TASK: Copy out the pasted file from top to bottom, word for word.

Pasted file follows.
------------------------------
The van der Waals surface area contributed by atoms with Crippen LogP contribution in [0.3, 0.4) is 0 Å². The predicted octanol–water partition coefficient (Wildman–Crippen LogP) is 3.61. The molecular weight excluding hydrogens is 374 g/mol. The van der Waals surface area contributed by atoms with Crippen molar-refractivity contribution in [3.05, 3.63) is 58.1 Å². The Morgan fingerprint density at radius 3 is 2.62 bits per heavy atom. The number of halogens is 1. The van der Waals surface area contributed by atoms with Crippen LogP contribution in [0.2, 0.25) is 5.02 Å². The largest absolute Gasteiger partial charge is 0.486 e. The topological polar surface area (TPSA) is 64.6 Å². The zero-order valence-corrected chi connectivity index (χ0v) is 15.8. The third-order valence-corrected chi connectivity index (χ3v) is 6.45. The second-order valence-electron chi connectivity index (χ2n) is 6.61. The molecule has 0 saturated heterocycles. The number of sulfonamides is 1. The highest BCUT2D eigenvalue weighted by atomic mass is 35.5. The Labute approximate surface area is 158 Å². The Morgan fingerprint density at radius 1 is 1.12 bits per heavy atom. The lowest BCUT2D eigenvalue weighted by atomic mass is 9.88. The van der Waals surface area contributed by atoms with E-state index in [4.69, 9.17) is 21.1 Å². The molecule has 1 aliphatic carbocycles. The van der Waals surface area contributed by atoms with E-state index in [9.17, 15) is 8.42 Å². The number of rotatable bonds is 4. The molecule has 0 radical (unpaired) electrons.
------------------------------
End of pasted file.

The van der Waals surface area contributed by atoms with Crippen LogP contribution in [0.3, 0.4) is 0 Å². The predicted octanol–water partition coefficient (Wildman–Crippen LogP) is 3.61. The molecular weight excluding hydrogens is 374 g/mol. The van der Waals surface area contributed by atoms with Crippen molar-refractivity contribution in [3.05, 3.63) is 58.1 Å². The Morgan fingerprint density at radius 3 is 2.62 bits per heavy atom. The number of halogens is 1. The van der Waals surface area contributed by atoms with Crippen LogP contribution in [0.2, 0.25) is 5.02 Å². The largest absolute Gasteiger partial charge is 0.486 e. The topological polar surface area (TPSA) is 64.6 Å². The zero-order valence-corrected chi connectivity index (χ0v) is 15.8. The third-order valence-corrected chi connectivity index (χ3v) is 6.45. The second-order valence-electron chi connectivity index (χ2n) is 6.61. The molecule has 0 saturated heterocycles. The number of sulfonamides is 1. The highest BCUT2D eigenvalue weighted by atomic mass is 35.5. The Labute approximate surface area is 158 Å². The Morgan fingerprint density at radius 1 is 1.12 bits per heavy atom. The lowest BCUT2D eigenvalue weighted by atomic mass is 9.88. The van der Waals surface area contributed by atoms with E-state index in [4.69, 9.17) is 21.1 Å². The molecule has 1 aliphatic carbocycles. The van der Waals surface area contributed by atoms with E-state index in [9.17, 15) is 8.42 Å². The number of rotatable bonds is 4. The molecule has 0 radical (unpaired) electrons.